Even a parenting hack like me gets a kid made breakfast.

Even a parenting hack like me gets a kid made breakfast.

This post was previously published on In the Powder Room.

Looking to save time? Looking to raise polite kids who can floss, problem-solve, and spell on their own? Looking to be the laziest parent you can possibly be?

If your answer to any of these questions is “yes,” then read on for five useful parenting hacks:

1. Take “uni-tasking” to task.
Before anything enters your home, you should already have multiple uses for it in mind. Consider storing your Goldfish® crackers in a terrarium, for example—you now have the easiest pet on earth AND a handy snack.

And guess what? The utility doesn’t end there! When you stumble home late after a wild night out, the babysitter can help you move the tank right in front of your kid’s bedroom door. In the morning, breakfast is served! Your little love can eat for hours while you sleep your hangover away. (40 count variety pack right here people.)

2. Mind your manners.
When my kids were younger, I taught them that being polite was an effective shortcut to getting what they wanted in life. We practiced saying “please,” “thank you,” and “excuse me.” We gave each other firm handshakes while maintaining steady eye contact. We walked around the house appreciating each other. Victorian high society had nothing on us.

When the time came to release my children into the world, all reports came back positive. My kids cleared their plates after meals, and thanked their hosts for having them. They asked servers at restaurants how their shifts were going, and complimented their Uber drivers on the cleanliness of their cars. They were pronounced “angels,” and free desserts rained down upon them. Not one person guessed that we’d swapped years of nagging about manners for a single conversation about how a simple handshake can help you get what you want in the world.

3. Make “Hmmm” the workhorse of your parenting lexicon.
Why answer your kids with logic when it will never be heeded? That just wastes everyone’s time. Instead, you should “Just Say Hmmm.”

The list of “Things That Make You Go Hmmm…” should include everything your children say, except perhaps “I love you.” (Unless, of course, you sense they are saying it sarcastically, in which case “Hmmm” works VERY well.) As a bonus, using a noncommittal grunt instead of doling out advice or judgment allows your kids to solve their own problems. That is a real time-saver down the line, and it’s sort of the goal of this whole parenting thing.

4. Sibling spelling lessons.
Give that younger sibling the power of the professor in order to push through homework time more quickly. When my younger son has no homework, he gets absolute authority over his older brother’s spelling list. I tell them it’s the dining room table version of Wheel of Fortune.It’s a little awkward to set the table around the giant wheel at dinner time, but as long as I am not on the “Bankrupt” space, I am fine with it.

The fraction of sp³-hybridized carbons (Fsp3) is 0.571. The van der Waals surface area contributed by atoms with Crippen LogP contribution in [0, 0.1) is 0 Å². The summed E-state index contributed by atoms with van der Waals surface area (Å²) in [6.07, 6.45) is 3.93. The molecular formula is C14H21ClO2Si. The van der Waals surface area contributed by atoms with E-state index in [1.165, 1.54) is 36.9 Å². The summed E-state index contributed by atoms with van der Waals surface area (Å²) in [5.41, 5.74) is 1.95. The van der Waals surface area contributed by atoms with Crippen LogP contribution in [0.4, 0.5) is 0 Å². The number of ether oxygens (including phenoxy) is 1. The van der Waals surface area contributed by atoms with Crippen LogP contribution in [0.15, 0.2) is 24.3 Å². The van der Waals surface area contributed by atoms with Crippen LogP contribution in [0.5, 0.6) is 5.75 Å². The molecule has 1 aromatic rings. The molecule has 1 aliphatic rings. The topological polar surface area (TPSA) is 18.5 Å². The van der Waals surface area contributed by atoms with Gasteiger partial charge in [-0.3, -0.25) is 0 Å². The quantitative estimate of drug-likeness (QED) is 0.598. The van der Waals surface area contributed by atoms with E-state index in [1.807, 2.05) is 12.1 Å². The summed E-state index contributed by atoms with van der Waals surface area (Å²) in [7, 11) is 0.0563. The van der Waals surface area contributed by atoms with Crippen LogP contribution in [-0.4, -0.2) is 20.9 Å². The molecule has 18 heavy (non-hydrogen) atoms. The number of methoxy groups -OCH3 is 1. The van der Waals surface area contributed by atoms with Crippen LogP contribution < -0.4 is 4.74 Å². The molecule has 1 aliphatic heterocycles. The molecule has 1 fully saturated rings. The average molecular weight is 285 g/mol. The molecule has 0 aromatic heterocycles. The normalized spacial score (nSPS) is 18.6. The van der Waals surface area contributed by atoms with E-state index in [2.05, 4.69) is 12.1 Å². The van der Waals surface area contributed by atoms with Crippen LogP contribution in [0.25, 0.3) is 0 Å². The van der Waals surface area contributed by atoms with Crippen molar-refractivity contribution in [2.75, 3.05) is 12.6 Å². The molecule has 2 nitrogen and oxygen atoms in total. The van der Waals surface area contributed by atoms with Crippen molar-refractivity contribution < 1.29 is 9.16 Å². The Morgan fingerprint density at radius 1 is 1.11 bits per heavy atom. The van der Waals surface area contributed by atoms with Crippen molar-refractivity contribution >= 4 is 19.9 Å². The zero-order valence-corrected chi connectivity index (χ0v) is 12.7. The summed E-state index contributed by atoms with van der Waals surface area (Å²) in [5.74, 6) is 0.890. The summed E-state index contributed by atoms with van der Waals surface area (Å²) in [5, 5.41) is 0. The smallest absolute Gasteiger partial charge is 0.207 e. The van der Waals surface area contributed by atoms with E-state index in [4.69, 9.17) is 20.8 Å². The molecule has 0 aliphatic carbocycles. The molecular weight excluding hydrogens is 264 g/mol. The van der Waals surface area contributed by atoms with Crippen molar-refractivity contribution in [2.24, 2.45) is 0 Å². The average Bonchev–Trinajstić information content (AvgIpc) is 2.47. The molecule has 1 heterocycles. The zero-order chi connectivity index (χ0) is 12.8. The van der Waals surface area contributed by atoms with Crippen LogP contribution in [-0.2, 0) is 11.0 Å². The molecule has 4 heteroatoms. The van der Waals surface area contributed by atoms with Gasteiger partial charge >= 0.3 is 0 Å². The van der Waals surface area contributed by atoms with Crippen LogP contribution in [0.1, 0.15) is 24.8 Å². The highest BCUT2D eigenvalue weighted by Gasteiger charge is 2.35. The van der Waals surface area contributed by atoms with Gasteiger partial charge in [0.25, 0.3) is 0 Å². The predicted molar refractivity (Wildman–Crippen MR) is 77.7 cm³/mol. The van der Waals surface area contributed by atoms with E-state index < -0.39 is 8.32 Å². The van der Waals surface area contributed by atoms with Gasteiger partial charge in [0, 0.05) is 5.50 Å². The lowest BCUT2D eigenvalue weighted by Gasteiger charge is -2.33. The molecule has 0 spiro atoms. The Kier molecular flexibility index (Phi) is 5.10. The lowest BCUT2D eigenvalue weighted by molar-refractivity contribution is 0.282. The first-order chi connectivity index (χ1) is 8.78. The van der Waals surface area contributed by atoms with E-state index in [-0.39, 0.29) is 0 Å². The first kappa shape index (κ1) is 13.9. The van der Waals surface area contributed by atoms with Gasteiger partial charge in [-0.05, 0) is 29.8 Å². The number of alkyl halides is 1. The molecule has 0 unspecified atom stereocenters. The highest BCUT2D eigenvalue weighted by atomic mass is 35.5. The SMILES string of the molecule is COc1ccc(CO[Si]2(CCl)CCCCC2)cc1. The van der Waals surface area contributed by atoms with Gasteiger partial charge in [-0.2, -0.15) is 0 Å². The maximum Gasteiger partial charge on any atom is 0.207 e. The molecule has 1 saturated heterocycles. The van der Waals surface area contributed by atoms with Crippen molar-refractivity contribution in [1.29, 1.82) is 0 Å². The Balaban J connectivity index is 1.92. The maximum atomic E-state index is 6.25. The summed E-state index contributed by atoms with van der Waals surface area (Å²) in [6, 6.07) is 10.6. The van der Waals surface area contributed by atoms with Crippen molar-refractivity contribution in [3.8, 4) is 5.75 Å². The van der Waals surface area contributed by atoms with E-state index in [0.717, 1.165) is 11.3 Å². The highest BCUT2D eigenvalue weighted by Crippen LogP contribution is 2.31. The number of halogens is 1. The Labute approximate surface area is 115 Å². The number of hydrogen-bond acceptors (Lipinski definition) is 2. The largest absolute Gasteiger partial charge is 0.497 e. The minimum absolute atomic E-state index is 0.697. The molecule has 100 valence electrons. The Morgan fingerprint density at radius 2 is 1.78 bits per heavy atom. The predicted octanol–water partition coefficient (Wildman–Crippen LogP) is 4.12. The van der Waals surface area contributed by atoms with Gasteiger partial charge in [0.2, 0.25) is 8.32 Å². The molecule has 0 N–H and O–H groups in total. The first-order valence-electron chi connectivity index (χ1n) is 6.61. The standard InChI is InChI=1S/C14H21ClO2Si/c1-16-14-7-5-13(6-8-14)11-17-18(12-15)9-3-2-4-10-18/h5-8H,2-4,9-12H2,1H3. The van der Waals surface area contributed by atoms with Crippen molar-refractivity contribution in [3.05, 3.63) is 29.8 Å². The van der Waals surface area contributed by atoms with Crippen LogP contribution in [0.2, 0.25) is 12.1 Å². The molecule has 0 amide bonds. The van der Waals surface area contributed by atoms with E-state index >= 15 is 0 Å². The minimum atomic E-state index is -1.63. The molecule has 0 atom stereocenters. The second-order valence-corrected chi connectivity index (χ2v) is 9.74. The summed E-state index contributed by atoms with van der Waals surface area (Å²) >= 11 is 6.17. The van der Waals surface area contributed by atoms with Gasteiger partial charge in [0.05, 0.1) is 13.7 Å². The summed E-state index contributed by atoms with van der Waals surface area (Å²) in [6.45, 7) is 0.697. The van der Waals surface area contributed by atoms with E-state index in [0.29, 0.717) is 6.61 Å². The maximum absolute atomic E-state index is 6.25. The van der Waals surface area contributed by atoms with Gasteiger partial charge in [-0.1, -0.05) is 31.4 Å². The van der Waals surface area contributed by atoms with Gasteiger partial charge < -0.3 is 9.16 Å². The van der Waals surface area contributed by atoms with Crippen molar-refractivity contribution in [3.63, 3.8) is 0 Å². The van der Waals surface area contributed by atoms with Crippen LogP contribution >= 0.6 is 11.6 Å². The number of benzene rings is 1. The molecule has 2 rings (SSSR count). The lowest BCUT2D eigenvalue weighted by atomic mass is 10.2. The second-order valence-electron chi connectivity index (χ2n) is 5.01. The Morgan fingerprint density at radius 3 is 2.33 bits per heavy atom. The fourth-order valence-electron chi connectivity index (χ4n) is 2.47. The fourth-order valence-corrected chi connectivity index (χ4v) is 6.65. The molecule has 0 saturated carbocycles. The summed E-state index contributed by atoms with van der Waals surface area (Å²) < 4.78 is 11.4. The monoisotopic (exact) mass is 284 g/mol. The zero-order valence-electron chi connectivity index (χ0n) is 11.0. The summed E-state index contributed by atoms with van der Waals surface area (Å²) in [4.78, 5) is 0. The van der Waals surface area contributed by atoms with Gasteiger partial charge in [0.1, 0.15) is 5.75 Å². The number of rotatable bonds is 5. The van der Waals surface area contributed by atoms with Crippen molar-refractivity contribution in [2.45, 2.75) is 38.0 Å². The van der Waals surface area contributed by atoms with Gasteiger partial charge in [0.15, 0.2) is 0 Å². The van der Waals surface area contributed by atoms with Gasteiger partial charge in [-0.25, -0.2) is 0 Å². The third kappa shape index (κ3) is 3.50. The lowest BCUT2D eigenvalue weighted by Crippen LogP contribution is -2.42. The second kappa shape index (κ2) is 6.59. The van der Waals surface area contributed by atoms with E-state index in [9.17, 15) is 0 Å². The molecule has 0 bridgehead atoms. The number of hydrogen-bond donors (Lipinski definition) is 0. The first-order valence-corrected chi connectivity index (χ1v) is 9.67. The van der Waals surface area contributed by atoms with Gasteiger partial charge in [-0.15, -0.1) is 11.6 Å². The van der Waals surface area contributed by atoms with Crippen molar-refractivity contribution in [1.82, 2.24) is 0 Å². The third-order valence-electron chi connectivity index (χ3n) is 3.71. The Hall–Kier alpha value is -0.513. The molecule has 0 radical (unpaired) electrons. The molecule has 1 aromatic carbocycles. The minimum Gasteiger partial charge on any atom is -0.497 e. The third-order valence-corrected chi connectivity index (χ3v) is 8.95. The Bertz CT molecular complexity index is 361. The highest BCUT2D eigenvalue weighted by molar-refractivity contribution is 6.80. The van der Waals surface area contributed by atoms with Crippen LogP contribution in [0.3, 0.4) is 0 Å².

5. The tortoise and the toothbrush.
In our house, whichever child brushes his teeth the longest gets to pick the book for bedtime reading. After all, what’s life without a little competition? As parents, we have all worked the “Race you to the car!” challenge to our advantage. Let’s take it to the next level and try something with a longer-lasting effect. Encourage your kids to floss each tooth twice, brush through a lifetime of renditions of “Happy Birthday to You,” and swish their mouthwash until they are dizzy.

I’m beginning to wonder if I am preparing my kids for Wheel of Fortune rather than life. They will be great spellers, their teeth will be better than Vanna White’s, their smiles will be sweeter than Pat Sajak’s, and traveling to tapings will be a cinch! After all, they’ll only have Goldfish®crackers for pets, and those things are really low-maintenance.

Hmmm…

 

Like so many of my parenting pieces this one is at least partially inspired by the teachings of Vicki Hoefle of Parenting On Track. Here is one of her great books.

The following two tabs change content below.
Anna Rosenblum Palmer is a freelance writer based in Denver, CO. She writes about sex, parenting, cat pee, bi-polar disorder and the NFL; all things inextricably intertwined with her mental health. In her free time she teaches her boys creative swear words, seeks the last missing puzzle piece and thinks deeply about how she is not exercising. Her writing can be found on Babble, Parent.co, Great Moments in Parenting, Ravishly, Good Men Project, Sammiches and Psych Meds, Playpen, Crazy Good Parent, and YourTango. She also does a fair amount of navel gazing on her own blog at annarosenblumpalmer.com.

Latest posts by Anna Palmer (see all)